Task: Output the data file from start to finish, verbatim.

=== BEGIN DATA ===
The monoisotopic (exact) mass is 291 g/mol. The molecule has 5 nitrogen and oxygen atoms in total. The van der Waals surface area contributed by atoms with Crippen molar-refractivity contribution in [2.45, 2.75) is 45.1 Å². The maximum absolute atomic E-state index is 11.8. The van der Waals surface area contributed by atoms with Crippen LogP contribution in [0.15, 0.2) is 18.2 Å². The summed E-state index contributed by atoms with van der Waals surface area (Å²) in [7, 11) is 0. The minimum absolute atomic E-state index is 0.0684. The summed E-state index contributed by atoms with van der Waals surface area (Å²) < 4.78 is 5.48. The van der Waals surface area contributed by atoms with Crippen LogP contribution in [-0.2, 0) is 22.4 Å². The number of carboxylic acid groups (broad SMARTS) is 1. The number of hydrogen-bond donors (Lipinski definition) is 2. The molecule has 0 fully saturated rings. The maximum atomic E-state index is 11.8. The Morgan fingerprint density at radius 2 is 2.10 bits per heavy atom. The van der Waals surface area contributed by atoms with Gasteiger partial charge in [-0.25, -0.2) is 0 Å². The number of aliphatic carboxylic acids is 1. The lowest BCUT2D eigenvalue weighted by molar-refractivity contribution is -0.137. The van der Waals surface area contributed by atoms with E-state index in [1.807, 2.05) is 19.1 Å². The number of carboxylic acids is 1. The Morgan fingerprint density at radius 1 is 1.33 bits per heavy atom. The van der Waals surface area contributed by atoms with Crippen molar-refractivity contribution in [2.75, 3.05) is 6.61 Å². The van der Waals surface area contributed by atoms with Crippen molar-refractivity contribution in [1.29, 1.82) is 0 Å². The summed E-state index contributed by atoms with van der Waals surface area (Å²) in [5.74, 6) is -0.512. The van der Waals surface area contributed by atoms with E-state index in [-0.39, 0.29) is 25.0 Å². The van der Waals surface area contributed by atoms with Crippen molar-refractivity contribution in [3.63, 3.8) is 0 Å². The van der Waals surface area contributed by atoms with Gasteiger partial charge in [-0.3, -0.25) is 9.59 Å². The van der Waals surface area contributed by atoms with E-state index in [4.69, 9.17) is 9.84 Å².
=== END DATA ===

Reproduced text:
The monoisotopic (exact) mass is 291 g/mol. The molecule has 5 nitrogen and oxygen atoms in total. The van der Waals surface area contributed by atoms with Crippen molar-refractivity contribution in [2.45, 2.75) is 45.1 Å². The maximum absolute atomic E-state index is 11.8. The van der Waals surface area contributed by atoms with Crippen LogP contribution in [0.15, 0.2) is 18.2 Å². The summed E-state index contributed by atoms with van der Waals surface area (Å²) in [7, 11) is 0. The minimum absolute atomic E-state index is 0.0684. The summed E-state index contributed by atoms with van der Waals surface area (Å²) < 4.78 is 5.48. The van der Waals surface area contributed by atoms with Crippen LogP contribution in [-0.2, 0) is 22.4 Å². The number of carboxylic acid groups (broad SMARTS) is 1. The number of hydrogen-bond donors (Lipinski definition) is 2. The molecule has 0 fully saturated rings. The maximum atomic E-state index is 11.8. The Morgan fingerprint density at radius 2 is 2.10 bits per heavy atom. The van der Waals surface area contributed by atoms with Gasteiger partial charge in [-0.25, -0.2) is 0 Å². The number of aliphatic carboxylic acids is 1. The lowest BCUT2D eigenvalue weighted by molar-refractivity contribution is -0.137. The van der Waals surface area contributed by atoms with E-state index in [1.807, 2.05) is 19.1 Å². The number of carboxylic acids is 1. The Morgan fingerprint density at radius 1 is 1.33 bits per heavy atom. The van der Waals surface area contributed by atoms with Crippen molar-refractivity contribution in [2.75, 3.05) is 6.61 Å². The van der Waals surface area contributed by atoms with Crippen molar-refractivity contribution in [1.29, 1.82) is 0 Å². The summed E-state index contributed by atoms with van der Waals surface area (Å²) in [5.74, 6) is -0.512. The van der Waals surface area contributed by atoms with E-state index in [-0.39, 0.29) is 25.0 Å². The van der Waals surface area contributed by atoms with Crippen molar-refractivity contribution in [3.63, 3.8) is 0 Å². The van der Waals surface area contributed by atoms with Gasteiger partial charge in [-0.3, -0.25) is 9.59 Å². The van der Waals surface area contributed by atoms with E-state index in [4.69, 9.17) is 9.84 Å².